“What do you do when you cannot leave and cannot return?”
When Hisham Matar was in university in London, his father, a Libyan dissident, was abducted by the Libyan government from Cairo. From letters smuggled to them, his family learnt that he was held at the Abu Salim prison in Libya. His family never saw him again, even after the prisons were emptied and the government overthrown. This is the story of Matar’s search for answers as he returns home to Libya.
It’s not an easy read but Matar makes it a little more difficult as the story meanders quite a bit. His prose is often intense and emotional.
“Pain shrinks the heart. This, I believe, is part of the intention. You make a man disappear to silence him but also to narrow the minds of those left behind, to pervert their soul and limit their imagination.”
One thing that I was struck by was how, after I was done with this book, I could not picture his mother. Yes, this book is about the questions and his search for his father, but his mother was his main parent for most of his life, and we barely know who she is. She is mentioned here and there, very much in the background, then the story reverts back to his father. The only parts I recall about his mother was when she planned epic dinner parties in Cairo (this was before the father’s disappearance), requiring specifically Libyan olive oil and orange blossom water to be ordered. I wondered, does he not talk about the disappearance with his mother?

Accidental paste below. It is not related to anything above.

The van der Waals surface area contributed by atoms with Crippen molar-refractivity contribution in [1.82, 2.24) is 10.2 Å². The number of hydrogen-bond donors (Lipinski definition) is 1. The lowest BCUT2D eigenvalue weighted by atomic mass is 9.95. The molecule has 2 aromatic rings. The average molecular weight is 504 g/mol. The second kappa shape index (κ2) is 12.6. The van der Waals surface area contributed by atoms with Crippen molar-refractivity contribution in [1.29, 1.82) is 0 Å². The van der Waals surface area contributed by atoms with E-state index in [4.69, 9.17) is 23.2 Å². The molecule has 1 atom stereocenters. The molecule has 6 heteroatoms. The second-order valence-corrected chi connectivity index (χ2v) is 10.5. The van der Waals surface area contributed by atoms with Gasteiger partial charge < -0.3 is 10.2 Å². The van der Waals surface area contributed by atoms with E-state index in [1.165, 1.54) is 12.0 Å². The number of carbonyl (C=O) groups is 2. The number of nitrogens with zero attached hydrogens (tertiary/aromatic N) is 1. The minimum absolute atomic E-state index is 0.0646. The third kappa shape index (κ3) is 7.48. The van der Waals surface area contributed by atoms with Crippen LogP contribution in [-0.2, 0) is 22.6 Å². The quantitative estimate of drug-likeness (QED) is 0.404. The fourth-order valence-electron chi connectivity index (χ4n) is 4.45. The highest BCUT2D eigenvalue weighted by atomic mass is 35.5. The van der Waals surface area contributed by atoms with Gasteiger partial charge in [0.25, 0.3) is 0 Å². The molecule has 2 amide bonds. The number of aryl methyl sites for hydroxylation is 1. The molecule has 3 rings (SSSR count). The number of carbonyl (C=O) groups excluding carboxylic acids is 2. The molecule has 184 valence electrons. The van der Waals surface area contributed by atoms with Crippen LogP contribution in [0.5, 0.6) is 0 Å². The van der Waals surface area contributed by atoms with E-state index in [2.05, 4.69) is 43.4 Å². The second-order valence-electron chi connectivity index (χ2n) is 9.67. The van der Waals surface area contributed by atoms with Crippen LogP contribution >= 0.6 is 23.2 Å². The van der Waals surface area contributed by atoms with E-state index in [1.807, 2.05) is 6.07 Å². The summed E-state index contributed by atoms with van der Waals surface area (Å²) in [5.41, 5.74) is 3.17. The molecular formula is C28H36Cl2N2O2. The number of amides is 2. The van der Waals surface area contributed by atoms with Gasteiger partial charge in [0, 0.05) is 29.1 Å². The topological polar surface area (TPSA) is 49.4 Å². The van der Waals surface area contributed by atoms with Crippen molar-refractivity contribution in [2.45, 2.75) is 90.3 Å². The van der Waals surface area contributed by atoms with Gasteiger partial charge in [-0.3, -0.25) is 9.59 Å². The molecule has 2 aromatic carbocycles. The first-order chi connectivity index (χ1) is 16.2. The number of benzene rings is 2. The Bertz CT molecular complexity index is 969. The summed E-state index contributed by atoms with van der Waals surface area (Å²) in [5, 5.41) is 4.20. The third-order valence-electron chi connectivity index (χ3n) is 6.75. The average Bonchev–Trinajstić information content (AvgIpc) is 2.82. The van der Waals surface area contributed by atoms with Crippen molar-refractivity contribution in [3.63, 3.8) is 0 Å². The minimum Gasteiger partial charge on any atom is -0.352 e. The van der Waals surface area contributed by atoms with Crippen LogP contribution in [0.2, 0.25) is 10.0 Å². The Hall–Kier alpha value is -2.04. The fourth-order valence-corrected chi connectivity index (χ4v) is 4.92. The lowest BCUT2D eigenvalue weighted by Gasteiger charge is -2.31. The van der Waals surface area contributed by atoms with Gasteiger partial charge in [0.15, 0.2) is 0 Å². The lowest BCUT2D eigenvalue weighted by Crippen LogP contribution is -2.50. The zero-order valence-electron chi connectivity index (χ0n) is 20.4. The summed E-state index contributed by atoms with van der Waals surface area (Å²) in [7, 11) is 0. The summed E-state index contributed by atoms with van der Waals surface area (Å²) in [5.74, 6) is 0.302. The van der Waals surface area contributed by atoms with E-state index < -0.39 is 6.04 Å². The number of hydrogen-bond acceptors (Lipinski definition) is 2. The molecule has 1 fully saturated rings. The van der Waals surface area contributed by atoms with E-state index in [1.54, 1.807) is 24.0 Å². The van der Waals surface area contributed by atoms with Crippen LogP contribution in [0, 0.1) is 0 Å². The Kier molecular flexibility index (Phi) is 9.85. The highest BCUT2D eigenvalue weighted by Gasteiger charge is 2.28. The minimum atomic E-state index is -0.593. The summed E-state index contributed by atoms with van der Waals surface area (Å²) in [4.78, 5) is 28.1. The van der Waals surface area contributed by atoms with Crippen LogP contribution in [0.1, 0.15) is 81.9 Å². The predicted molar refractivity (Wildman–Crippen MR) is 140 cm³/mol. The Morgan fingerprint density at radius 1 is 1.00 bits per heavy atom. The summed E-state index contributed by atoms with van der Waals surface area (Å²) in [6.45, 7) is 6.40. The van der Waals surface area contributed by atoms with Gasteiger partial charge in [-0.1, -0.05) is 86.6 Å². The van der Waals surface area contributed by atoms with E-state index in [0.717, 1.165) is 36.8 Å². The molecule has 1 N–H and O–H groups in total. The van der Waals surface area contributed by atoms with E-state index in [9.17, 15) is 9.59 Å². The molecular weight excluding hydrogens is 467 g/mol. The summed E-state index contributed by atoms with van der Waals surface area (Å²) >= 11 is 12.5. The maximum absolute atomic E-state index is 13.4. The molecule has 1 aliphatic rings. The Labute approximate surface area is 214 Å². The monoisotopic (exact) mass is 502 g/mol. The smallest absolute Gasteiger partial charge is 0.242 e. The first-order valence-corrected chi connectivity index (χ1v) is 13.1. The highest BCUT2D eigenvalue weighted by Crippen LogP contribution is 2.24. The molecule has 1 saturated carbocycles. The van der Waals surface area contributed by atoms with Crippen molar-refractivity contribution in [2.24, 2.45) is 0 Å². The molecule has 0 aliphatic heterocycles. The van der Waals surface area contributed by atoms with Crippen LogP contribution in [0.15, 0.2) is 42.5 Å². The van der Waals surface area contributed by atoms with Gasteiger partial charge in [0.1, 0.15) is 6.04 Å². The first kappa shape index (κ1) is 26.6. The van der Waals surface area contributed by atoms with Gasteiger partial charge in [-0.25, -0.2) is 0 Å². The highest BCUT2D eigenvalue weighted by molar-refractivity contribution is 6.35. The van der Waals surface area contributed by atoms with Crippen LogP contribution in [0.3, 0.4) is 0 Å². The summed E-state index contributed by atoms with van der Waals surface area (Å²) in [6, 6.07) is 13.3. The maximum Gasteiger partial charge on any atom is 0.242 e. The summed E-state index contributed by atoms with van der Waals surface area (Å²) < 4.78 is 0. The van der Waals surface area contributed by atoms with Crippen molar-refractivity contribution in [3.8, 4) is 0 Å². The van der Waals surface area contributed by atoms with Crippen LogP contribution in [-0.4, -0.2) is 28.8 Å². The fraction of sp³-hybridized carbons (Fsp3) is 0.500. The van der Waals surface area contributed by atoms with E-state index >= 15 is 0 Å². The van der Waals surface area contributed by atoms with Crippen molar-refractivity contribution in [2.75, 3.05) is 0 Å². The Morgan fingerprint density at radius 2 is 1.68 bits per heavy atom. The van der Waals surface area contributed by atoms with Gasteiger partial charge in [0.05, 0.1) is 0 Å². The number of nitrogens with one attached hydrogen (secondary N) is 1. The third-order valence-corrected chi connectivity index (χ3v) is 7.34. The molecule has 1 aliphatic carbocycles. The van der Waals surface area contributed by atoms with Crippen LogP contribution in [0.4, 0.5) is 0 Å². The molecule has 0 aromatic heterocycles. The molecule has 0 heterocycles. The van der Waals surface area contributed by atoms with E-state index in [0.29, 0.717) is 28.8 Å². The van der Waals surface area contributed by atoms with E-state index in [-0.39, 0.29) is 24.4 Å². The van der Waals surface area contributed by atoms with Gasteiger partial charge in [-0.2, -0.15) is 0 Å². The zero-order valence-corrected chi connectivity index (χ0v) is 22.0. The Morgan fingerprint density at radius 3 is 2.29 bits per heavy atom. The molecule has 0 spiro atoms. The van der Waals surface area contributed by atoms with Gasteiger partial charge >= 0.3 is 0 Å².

“With every passing day the father journeys further into his night, deeper into the fog, leaving behind remnants of himself and the monumental yet obvious fact, at once frustrating and merciful—for how else is the son to continue living if he must not also forget—that no matter how hard we try we can never entirely know our fathers.”
And what about the mothers? Do sons try to know their mothers too?